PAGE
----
This boom in goods and slump in services has reversed the usual pattern of consumer behavior during a recession. Difficult times usually cause people to put off buying big-ticket items. But instead, with millions of Americans working from home, dry cleaners and hotels suffered as online orders soared.
Several rounds of federal stimulus, combined with the central bank’s easy money policies, helped support consumption as the economy recovered. Over the past year, as the unemployment rate has steadily declined, ample job opportunities have fueled continued spending on assets.
Much of what Americans bought came from factories overseas, particularly in China, and clogged global supply chains. Last spring, the collision between growing demand and tight supply pushed prices up. At the Federal Reserve, Chairman Jerome H. Powell has said for most of 2021 that supply rumbles will prove temporary and prices will decline.
This does not happen. Target executives expected some of the scum from consumer demand to decline this year as stimulus dollars dwindle. But the speed and scale of the change caught them off guard.
The retailer ended up with too many of some products, especially large items like TVs and appliances, and not enough of others. Items like trendy fashion for people resuming their social lives, as well as sunscreen and cosmetics for travelers, have suddenly been in vogue, executives told analysts this month.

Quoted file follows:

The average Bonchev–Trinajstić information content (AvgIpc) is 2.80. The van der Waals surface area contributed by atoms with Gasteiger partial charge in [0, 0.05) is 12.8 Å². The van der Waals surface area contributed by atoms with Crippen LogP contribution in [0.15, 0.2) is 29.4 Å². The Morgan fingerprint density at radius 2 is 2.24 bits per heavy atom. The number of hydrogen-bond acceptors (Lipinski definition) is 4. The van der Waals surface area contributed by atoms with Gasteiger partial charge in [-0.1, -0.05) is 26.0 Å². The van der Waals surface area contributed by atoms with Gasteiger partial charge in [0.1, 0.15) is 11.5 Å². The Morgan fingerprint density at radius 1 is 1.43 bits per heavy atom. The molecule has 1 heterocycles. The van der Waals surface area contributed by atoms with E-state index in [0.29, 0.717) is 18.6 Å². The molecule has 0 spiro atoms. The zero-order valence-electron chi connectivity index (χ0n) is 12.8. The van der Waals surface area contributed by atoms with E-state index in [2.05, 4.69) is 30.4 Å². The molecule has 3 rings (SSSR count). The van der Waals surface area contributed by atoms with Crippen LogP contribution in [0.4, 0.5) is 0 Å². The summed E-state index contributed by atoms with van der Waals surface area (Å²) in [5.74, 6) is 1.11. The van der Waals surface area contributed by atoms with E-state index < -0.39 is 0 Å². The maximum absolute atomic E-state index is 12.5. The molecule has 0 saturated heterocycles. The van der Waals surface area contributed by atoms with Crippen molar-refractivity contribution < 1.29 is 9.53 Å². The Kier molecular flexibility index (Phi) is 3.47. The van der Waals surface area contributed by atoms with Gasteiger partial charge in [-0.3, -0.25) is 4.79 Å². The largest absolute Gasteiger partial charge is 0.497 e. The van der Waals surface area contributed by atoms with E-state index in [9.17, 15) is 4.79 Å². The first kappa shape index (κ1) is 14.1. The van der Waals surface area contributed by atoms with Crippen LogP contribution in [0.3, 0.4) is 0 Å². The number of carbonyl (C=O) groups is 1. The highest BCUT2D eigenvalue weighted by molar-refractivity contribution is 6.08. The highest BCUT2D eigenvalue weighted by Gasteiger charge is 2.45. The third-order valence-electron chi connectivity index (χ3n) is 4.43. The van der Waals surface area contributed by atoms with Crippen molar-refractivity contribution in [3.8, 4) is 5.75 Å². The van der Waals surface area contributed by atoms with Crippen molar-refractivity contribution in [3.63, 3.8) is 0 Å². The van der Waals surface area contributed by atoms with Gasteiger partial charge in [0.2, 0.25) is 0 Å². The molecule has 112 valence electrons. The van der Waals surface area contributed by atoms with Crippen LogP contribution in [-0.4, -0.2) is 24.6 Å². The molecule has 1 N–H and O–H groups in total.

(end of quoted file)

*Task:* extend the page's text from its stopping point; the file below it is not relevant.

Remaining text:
The company opted to cut prices on excess goods, which reduced its inventory backlog at the expense of quarterly profits. “While we anticipate a post-stimulus slowdown” and “expect the consumer to continue to refocus spending on goods and services,” Chief Executive Brian Cornell said, “we did not anticipate the magnitude of this change.
The new consumer mood may be starting to affect supply chains. Trucking demand has fallen by about a third since the start of March, although it remains high, according to the Market Demand Index on Truckstop.com.
Jason Hilsenbeck, president of Load Match, an equipment clearing house in Illinois, said the drop in demand is hitting new entrants into the short-haul trucking business. More than 2,500 new one-to-two-person operations have entered the market since the start of 2021, hoping to capitalize on high freight demand, he said.
“Small trucking companies that wreaked havoc in the high-paying spot market last year are the first to go without loads when freight volumes decline,” he said in an email.
The number of imported shipping containers reaching the Port of Los Angeles has been below last year’s figure for seven consecutive weeks. On Friday, the backlog of container ships loitering offshore was 25, down from a record 109 in January, according to the Marine Exchange of Southern California, which tracks vessels entering the country’s main import gateway.